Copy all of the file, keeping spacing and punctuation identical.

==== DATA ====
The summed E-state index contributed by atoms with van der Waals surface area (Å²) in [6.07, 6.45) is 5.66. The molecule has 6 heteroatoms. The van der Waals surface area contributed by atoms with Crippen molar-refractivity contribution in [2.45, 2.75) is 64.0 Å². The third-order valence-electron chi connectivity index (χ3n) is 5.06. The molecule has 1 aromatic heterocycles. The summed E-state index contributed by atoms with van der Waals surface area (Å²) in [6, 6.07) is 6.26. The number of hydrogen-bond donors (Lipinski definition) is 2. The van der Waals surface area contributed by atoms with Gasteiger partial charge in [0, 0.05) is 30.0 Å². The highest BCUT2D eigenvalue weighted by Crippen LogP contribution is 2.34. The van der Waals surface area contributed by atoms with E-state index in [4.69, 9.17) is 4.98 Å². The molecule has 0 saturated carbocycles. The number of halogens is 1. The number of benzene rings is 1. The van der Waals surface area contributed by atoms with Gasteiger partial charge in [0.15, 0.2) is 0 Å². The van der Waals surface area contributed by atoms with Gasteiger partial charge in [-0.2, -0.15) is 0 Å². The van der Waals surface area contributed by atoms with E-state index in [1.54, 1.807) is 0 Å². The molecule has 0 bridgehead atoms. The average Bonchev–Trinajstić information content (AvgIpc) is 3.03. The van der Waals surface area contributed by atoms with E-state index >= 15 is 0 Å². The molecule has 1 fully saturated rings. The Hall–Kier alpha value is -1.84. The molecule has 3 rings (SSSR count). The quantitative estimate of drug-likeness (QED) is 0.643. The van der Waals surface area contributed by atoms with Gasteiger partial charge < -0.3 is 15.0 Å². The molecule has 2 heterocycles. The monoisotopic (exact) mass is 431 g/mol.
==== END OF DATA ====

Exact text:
The summed E-state index contributed by atoms with van der Waals surface area (Å²) in [6.07, 6.45) is 5.66. The molecule has 6 heteroatoms. The van der Waals surface area contributed by atoms with Crippen molar-refractivity contribution in [2.45, 2.75) is 64.0 Å². The third-order valence-electron chi connectivity index (χ3n) is 5.06. The molecule has 1 aromatic heterocycles. The summed E-state index contributed by atoms with van der Waals surface area (Å²) in [6, 6.07) is 6.26. The number of hydrogen-bond donors (Lipinski definition) is 2. The van der Waals surface area contributed by atoms with Gasteiger partial charge in [0, 0.05) is 30.0 Å². The highest BCUT2D eigenvalue weighted by Crippen LogP contribution is 2.34. The van der Waals surface area contributed by atoms with E-state index in [4.69, 9.17) is 4.98 Å². The molecule has 0 saturated carbocycles. The number of halogens is 1. The number of benzene rings is 1. The van der Waals surface area contributed by atoms with Gasteiger partial charge in [0.15, 0.2) is 0 Å². The van der Waals surface area contributed by atoms with Gasteiger partial charge in [-0.2, -0.15) is 0 Å². The van der Waals surface area contributed by atoms with E-state index in [1.54, 1.807) is 0 Å². The molecule has 0 bridgehead atoms. The average Bonchev–Trinajstić information content (AvgIpc) is 3.03. The van der Waals surface area contributed by atoms with E-state index >= 15 is 0 Å². The molecule has 1 fully saturated rings. The Hall–Kier alpha value is -1.84. The molecule has 3 rings (SSSR count). The quantitative estimate of drug-likeness (QED) is 0.643. The van der Waals surface area contributed by atoms with Gasteiger partial charge < -0.3 is 15.0 Å². The molecule has 2 heterocycles. The monoisotopic (exact) mass is 431 g/mol.